The regiment Royal, 3 battalions
Origins of the regiment Royal
The regiment royal was a regiment that had been artificially raised in rank by renaming, bribery and fusing older regiments. This time it were the regiment de l'Altesse and the regiment royal. The régiment de l'Altesse was the regiment of Gaston d'Orleans, brother of Louis XIII. After the death of Louis XIII and Richelieu he first dared to raise his own regiment in 1644. Henri François Alphonse d'Ornano became its first colonel and the name became de l'altesse, altesse being a title of Gaston. The regiment de l'altesse first fought in 1645. The regiment Royal was raised in 1656 by the Duke d'Arpajon and saw its first combat in 1657.
By an ordonnance of 13 February 1660 the regiment de l'altesse and the regiment royal were fused into one regiment which carried the name Regiment du Roi, but ranked as de l'Altesse. On 21 May 1663 this name was changed (back) to Régiment Royal. For the first nineteen years of its existance the regiment was in the bizarre circumstance that it had two colonels. The Duc d'Arpajon and Pierrefitte were both colonels of the regiment, but Arpajon was really commanding. At his death in 1679 the command then passed to De Pierrefitte. Before that the rank of the regiment had again been increased by Louis XIV when he first bought the rank of the regiment De Saint Villier, oldest of the Petits-Vieux. After that it got the rank of the old Lorraine regiment and finally the 13th rank when the Royal Douglas returned to England in 1678.
The regiment Royal in the Franco-Dutch War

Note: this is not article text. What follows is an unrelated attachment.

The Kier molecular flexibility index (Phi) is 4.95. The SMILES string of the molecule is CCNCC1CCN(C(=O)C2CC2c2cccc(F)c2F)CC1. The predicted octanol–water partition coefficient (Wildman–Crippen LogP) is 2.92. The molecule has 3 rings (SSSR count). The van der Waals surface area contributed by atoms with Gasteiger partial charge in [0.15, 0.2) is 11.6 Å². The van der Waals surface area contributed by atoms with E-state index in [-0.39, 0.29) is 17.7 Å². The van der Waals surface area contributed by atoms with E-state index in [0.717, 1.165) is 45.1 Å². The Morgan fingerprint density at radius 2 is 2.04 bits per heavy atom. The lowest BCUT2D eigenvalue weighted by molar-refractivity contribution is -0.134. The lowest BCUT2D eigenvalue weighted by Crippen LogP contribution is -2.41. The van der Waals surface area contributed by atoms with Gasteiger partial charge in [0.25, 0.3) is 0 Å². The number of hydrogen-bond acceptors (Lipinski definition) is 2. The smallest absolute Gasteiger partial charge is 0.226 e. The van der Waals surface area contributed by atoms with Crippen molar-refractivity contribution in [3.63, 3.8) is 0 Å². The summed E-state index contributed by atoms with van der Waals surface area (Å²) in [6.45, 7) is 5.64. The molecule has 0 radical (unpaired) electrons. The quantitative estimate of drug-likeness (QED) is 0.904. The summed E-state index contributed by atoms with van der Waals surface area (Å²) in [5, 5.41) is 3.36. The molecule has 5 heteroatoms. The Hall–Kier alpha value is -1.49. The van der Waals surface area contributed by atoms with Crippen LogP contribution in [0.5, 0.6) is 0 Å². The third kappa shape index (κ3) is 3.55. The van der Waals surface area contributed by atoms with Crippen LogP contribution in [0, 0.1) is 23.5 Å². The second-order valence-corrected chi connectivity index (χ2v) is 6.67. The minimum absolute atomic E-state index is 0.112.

Durign the Franco-Dutch war the regiment royal started with the sieges of Charleroi, Orsoy, Rheinberg and Doesburg. In 1673 its two battalions participated in the Siege of Maastricht, where it had the honor to open the trenches together with the Picardie. After the conquest of Maastricht the regiment royal went to Lorraine, stayed in Nancy for a while and wintered in Saint Wandel.
In March 1674 the royal went to Franche-Comté, where it covered the siege of Besançon from a position at Pontarlier. After the capitulation of the town the first battalion participated in the siege of the citadel, which surrendered the next day. On 28 May this battalion went to the siege of Dole. Next it participated in the 22 June conquest of Salins and went to Alsace. It then fought in the battles of Sintzheim, Enzheim, Mulhausen, that of Turckheim and the siege of Castel Dachstein. In 1675 in suffered heavily at the siege of Dinant and participated in the sieges of Huy and Limbourg. In 1676 the regiment royal started with the sieges of Condé, Bouchain and Aire, and was then in the army that forced William III to lift the siege of Maastricht. In 1677 the regiment started with the sieges of Valenciennes and Cambrai. In April it was in the battle of Mont-Cassel. In 1678 the regiment royal was in the sieges of Gent and Ieper and in the Battle of Saint Denis, later that year it was in the encounter at Rheinfeld and the blockade of Strasburg.
With the peace the regiment royal was garrisoned at Freiburg. On 6 May 1680 François Joseph de Blanchefort marquis de Créqui became colonel-lieutenant of the regiment. In 1681 the regiment went to Breisach and was then engaged in the conquest of Strasburg on 3 October, and it stayed there till 1683. In 1684 the regiment then joined the siege of Luxembourg. After this siege the regiment royal was garrisoned in Thionville and from 1687-1688 it worked at the fortifications of Mont-Royal.
The regiment royal in the Nine Years War
The regiment royal started in the Nine Years War with its first battalion participating in the bombardment of Coblentz. Its second battalion was in the sieges of Philippsburg and Mannheim. In 1689 the first battalion participated in the conquest of Kockheim. The second battalion was in the army of the Maréchal de Lorges. In 1690 the whole regiment was in the army that defended the Upper Rhine. In 1691 the regiment was in Piemont, where it participated in the conquest of Villefranche, Montalbano, Sant'Ospizio, Nizza, Veillane and Carmagnola. It ended the campaign with the conquest of the castle of Montmélian.